Poetic inquiry

This week’s post and screencast is authored by Ayça Fackler. Ayça Fackler is a Ph.D. candidate in Science Education in the Mary Frances Early College of Education at the University of Georgia, expecting to graduate in 2022. Her research interests include scientific models and modeling, multimodality, emergent bi/multilingual learners in science education, and history and philosophy of science (education). She is particularly interested in investigating how multimodality embedded in modeling practices helps students with different cultural and linguistic backgrounds make sense of scientific ideas. She is committed to education that values all learners.

To view the screencast, click HERE

Transcript:

Hi everyone! In this video, I will introduce an arts-based perspective on research, poetic inquiry and the ways that poetry can be used reflexively, as analytical processes and representational forms.

The topics we will discuss in this video include history of the use of poetry in qualitative research, poetical mode of thinking, ways of thinking about poetic inquiry.

The use of poetry in qualitative research is not new. As early as 1982, anthropologist Toni Flores was using poetry in her work. She realized that her poems served to add to one’s observation of the process of observation and added a dimension to our study and methods. Poetic inquiry had its first real boost in qualitative research in the early 1990s when sociologist Laurel Richardson used found poetry to depict interesting stories she heard from her participants. Since the early 1980s, poetry in research has been described variously as field poetry, found poetry, ethnographic poetics, poetic transcription, data poems, autoethnographic poetry, investigative poetry, research poetry, poetic inquiry.

The use of poetry in qualitative research has taken root across many disciplines that include anthropology, leadership, medicine, nursing, social work, and education.

According to Leavy, poetry is not just a representational form but also another way of interpreting and thus understanding. Poetical thinking is one way of thinking about our data, understanding and representing it. Poetical thinking quote “Privileges the figurative and performative dimensions of languages, images, and gestures over their literal or representational ones” quote. In other words, poetical thinking encourages languages, bodies, movements, or images lead the way. Poetical thinking quote” Mediates between real and possible felt worlds in ways that open up rather than close the potential for multiple interpretations” quote. It also quote “transcends borders, connecting, as well as dissolving and rearranging, a dynamic world of felt experiences” quote.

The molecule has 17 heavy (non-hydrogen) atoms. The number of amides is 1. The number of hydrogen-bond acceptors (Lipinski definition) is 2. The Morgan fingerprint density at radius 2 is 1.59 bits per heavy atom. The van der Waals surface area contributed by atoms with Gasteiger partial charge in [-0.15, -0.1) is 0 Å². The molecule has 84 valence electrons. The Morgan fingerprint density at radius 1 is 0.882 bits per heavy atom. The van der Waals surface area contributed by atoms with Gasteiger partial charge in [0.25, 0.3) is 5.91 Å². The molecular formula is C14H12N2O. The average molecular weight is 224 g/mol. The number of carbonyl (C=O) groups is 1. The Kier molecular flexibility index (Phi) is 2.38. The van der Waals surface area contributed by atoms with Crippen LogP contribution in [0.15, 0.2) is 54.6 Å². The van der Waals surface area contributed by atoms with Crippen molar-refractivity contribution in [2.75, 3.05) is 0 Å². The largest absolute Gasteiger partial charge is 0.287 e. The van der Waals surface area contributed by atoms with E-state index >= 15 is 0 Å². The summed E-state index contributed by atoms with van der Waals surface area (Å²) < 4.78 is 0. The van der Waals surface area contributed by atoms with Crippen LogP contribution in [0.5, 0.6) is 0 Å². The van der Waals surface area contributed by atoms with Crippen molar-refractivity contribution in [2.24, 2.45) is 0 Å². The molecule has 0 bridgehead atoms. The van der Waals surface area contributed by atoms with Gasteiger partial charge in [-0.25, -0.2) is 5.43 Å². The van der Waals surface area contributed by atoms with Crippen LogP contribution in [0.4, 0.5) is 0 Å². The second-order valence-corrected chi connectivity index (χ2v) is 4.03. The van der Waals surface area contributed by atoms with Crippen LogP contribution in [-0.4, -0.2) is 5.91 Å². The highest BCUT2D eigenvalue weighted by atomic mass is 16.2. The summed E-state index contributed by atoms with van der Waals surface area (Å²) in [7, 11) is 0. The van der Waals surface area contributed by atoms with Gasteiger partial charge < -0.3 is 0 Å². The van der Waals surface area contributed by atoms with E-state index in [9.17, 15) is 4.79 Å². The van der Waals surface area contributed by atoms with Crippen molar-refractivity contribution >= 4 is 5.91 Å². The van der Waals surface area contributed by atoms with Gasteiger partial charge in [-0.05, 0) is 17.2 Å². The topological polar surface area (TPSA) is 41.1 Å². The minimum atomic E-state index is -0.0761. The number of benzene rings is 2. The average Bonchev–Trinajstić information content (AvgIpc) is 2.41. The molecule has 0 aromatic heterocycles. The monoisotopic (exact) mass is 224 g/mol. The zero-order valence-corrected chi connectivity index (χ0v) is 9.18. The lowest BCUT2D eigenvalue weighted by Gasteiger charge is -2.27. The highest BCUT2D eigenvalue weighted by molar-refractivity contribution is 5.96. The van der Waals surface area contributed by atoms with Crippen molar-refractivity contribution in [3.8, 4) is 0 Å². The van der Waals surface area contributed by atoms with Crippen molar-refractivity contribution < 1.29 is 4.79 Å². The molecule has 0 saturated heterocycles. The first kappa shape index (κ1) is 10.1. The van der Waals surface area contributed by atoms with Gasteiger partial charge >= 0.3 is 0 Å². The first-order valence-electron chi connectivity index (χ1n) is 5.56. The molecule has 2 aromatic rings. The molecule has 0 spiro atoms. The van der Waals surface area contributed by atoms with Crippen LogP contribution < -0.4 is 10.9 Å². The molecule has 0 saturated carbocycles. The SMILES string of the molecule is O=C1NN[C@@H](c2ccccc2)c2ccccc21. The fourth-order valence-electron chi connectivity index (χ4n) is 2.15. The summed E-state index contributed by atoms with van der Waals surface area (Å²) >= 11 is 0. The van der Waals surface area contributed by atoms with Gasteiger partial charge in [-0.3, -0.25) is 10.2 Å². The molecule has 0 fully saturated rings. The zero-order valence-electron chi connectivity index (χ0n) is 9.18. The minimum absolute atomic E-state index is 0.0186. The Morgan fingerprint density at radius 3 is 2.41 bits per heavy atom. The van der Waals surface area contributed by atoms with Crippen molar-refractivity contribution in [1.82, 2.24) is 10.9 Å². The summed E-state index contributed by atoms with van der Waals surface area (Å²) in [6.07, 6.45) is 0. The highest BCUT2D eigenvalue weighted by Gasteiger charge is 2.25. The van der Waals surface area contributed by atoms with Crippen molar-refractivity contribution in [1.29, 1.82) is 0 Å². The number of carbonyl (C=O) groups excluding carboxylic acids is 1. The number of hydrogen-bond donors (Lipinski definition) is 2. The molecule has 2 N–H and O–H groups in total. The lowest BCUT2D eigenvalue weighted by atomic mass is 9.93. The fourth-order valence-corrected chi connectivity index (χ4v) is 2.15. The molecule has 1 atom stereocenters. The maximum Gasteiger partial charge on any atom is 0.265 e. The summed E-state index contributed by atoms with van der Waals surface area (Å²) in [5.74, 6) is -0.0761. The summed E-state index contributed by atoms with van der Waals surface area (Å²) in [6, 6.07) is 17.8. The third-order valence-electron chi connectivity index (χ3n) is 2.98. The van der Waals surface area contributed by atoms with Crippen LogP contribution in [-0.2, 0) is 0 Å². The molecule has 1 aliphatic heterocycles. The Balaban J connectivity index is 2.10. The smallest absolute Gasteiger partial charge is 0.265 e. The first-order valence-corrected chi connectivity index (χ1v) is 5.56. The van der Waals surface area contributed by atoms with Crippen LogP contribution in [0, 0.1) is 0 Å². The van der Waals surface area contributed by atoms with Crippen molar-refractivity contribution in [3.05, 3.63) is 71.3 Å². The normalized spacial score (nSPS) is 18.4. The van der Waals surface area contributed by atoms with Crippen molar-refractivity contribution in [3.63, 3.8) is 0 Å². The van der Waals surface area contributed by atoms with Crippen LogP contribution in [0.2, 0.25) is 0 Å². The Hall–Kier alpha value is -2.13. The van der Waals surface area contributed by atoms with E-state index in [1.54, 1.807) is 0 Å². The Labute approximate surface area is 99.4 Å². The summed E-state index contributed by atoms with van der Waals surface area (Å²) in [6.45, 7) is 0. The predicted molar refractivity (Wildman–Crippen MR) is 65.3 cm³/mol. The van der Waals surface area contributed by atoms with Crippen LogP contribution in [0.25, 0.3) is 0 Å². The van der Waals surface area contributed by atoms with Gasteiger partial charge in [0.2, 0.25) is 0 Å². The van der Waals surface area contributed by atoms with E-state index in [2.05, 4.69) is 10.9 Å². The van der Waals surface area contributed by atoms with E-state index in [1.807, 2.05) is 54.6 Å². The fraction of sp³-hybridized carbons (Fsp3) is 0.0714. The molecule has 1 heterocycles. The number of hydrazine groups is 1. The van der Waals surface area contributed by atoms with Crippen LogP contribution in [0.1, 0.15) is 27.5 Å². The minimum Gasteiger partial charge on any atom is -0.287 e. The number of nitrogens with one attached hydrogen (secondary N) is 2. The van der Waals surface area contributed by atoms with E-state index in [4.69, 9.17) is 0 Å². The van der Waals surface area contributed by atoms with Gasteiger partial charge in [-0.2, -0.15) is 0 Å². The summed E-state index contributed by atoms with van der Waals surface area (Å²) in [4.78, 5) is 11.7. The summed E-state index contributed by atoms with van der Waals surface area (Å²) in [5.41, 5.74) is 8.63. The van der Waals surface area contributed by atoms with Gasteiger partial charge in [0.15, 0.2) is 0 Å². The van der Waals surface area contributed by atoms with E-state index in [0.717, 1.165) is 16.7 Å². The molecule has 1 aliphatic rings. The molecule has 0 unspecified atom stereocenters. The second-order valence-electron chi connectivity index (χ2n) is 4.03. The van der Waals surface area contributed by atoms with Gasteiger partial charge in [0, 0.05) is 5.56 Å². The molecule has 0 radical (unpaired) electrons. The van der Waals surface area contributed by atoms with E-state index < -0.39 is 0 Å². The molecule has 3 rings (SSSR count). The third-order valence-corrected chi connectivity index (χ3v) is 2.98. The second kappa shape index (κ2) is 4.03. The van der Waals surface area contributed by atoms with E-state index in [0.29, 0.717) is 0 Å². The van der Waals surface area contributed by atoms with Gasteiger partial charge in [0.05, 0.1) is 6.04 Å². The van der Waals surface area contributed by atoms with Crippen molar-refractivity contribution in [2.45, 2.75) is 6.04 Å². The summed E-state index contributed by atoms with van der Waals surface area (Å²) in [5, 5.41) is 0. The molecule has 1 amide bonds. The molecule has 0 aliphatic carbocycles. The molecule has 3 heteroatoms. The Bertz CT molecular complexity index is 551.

According to Butler-Kisber, there are two ways for framing and thinking about poetic inquiry: Found poetry: we create a found poem, when we use the exact words from transcripts and turn them into a poetic form. Generated poetry or more autobiographical poetry can be produced when we use our own words to express participants’ experiences.

So, you may ask how we can create a poem from a transcript. There are several ways to do so. I will be introducing the steps outlined by Butler-Kisber, 2018. First, read your transcript through a different lens. This time you do not have to really think about your research questions. Try to see some eye-catching themes. Then, highlight those eye-catching segments of the data. Next, develop some excerpts. Try to understand what those words and phrases that seem important really mean. Then you can combine the phrases from the transcript. Finally, look for key words for your title. Depending on whether you are interested in a found or generated poetry, you may choose to change words and phrases from the transcript.